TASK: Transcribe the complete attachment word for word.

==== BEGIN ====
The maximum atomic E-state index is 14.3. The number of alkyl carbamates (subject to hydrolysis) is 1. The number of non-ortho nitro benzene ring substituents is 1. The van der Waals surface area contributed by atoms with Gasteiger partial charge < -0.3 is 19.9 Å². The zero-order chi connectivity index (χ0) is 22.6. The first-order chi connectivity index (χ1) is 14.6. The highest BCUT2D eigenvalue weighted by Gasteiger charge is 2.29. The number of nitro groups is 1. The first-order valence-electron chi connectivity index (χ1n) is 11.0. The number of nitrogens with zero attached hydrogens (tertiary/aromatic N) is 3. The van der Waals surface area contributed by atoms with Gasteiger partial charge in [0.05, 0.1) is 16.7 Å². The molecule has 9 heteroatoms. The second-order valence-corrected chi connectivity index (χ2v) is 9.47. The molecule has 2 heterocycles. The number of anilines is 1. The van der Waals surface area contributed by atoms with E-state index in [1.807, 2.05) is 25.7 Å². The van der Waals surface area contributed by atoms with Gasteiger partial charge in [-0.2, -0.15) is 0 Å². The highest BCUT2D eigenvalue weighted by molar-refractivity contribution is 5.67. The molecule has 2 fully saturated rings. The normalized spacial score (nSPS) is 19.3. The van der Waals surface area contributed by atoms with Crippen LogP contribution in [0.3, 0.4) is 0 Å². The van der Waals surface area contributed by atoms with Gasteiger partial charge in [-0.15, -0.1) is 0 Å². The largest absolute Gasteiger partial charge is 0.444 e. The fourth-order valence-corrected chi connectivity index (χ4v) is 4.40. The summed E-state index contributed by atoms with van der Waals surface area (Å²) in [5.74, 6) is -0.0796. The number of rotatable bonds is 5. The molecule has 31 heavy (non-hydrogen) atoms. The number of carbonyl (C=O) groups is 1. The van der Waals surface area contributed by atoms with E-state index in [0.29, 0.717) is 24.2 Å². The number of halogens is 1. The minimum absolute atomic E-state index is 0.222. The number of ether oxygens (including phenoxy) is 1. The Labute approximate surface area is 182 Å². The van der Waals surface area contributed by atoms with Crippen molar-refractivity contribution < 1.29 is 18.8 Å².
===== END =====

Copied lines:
The maximum atomic E-state index is 14.3. The number of alkyl carbamates (subject to hydrolysis) is 1. The number of non-ortho nitro benzene ring substituents is 1. The van der Waals surface area contributed by atoms with Gasteiger partial charge < -0.3 is 19.9 Å². The zero-order chi connectivity index (χ0) is 22.6. The first-order chi connectivity index (χ1) is 14.6. The highest BCUT2D eigenvalue weighted by Gasteiger charge is 2.29. The number of nitro groups is 1. The first-order valence-electron chi connectivity index (χ1n) is 11.0. The number of nitrogens with zero attached hydrogens (tertiary/aromatic N) is 3. The van der Waals surface area contributed by atoms with Gasteiger partial charge in [0.05, 0.1) is 16.7 Å². The molecule has 9 heteroatoms. The second-order valence-corrected chi connectivity index (χ2v) is 9.47. The molecule has 2 heterocycles. The number of anilines is 1. The van der Waals surface area contributed by atoms with E-state index in [1.807, 2.05) is 25.7 Å². The van der Waals surface area contributed by atoms with Gasteiger partial charge in [-0.2, -0.15) is 0 Å². The highest BCUT2D eigenvalue weighted by molar-refractivity contribution is 5.67. The molecule has 2 fully saturated rings. The normalized spacial score (nSPS) is 19.3. The van der Waals surface area contributed by atoms with Crippen LogP contribution in [0.3, 0.4) is 0 Å². The van der Waals surface area contributed by atoms with Gasteiger partial charge in [-0.15, -0.1) is 0 Å². The largest absolute Gasteiger partial charge is 0.444 e. The fourth-order valence-corrected chi connectivity index (χ4v) is 4.40. The summed E-state index contributed by atoms with van der Waals surface area (Å²) in [5.74, 6) is -0.0796. The number of rotatable bonds is 5. The molecule has 31 heavy (non-hydrogen) atoms. The number of carbonyl (C=O) groups is 1. The van der Waals surface area contributed by atoms with E-state index in [0.29, 0.717) is 24.2 Å². The number of halogens is 1. The minimum absolute atomic E-state index is 0.222. The number of ether oxygens (including phenoxy) is 1. The Labute approximate surface area is 182 Å². The van der Waals surface area contributed by atoms with Crippen molar-refractivity contribution < 1.29 is 18.8 Å².